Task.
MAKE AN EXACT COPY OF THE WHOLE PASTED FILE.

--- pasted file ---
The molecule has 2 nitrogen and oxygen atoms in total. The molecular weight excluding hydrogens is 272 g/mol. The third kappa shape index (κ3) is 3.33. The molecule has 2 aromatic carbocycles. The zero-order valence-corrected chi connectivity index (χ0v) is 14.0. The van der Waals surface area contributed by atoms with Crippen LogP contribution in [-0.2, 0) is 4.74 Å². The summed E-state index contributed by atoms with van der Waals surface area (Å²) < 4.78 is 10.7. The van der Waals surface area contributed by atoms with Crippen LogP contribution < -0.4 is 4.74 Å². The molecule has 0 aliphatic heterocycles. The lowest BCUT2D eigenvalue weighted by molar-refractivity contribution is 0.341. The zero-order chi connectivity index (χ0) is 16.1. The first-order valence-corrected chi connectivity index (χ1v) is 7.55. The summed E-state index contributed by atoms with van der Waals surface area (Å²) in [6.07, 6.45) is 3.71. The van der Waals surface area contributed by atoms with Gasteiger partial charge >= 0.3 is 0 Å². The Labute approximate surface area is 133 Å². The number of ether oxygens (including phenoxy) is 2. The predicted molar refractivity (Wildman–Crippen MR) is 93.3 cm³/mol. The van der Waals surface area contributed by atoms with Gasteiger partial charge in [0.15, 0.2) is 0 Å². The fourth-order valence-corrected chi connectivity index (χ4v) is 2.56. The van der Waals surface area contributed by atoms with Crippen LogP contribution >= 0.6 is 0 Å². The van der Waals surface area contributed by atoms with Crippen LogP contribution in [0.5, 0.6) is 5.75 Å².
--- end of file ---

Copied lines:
The molecule has 2 nitrogen and oxygen atoms in total. The molecular weight excluding hydrogens is 272 g/mol. The third kappa shape index (κ3) is 3.33. The molecule has 2 aromatic carbocycles. The zero-order valence-corrected chi connectivity index (χ0v) is 14.0. The van der Waals surface area contributed by atoms with Crippen LogP contribution in [-0.2, 0) is 4.74 Å². The summed E-state index contributed by atoms with van der Waals surface area (Å²) < 4.78 is 10.7. The van der Waals surface area contributed by atoms with Crippen LogP contribution < -0.4 is 4.74 Å². The molecule has 0 aliphatic heterocycles. The lowest BCUT2D eigenvalue weighted by molar-refractivity contribution is 0.341. The zero-order chi connectivity index (χ0) is 16.1. The first-order valence-corrected chi connectivity index (χ1v) is 7.55. The summed E-state index contributed by atoms with van der Waals surface area (Å²) in [6.07, 6.45) is 3.71. The van der Waals surface area contributed by atoms with Gasteiger partial charge >= 0.3 is 0 Å². The Labute approximate surface area is 133 Å². The number of ether oxygens (including phenoxy) is 2. The predicted molar refractivity (Wildman–Crippen MR) is 93.3 cm³/mol. The van der Waals surface area contributed by atoms with Gasteiger partial charge in [0.15, 0.2) is 0 Å². The fourth-order valence-corrected chi connectivity index (χ4v) is 2.56. The van der Waals surface area contributed by atoms with Crippen LogP contribution >= 0.6 is 0 Å². The van der Waals surface area contributed by atoms with Crippen LogP contribution in [0.5, 0.6) is 5.75 Å².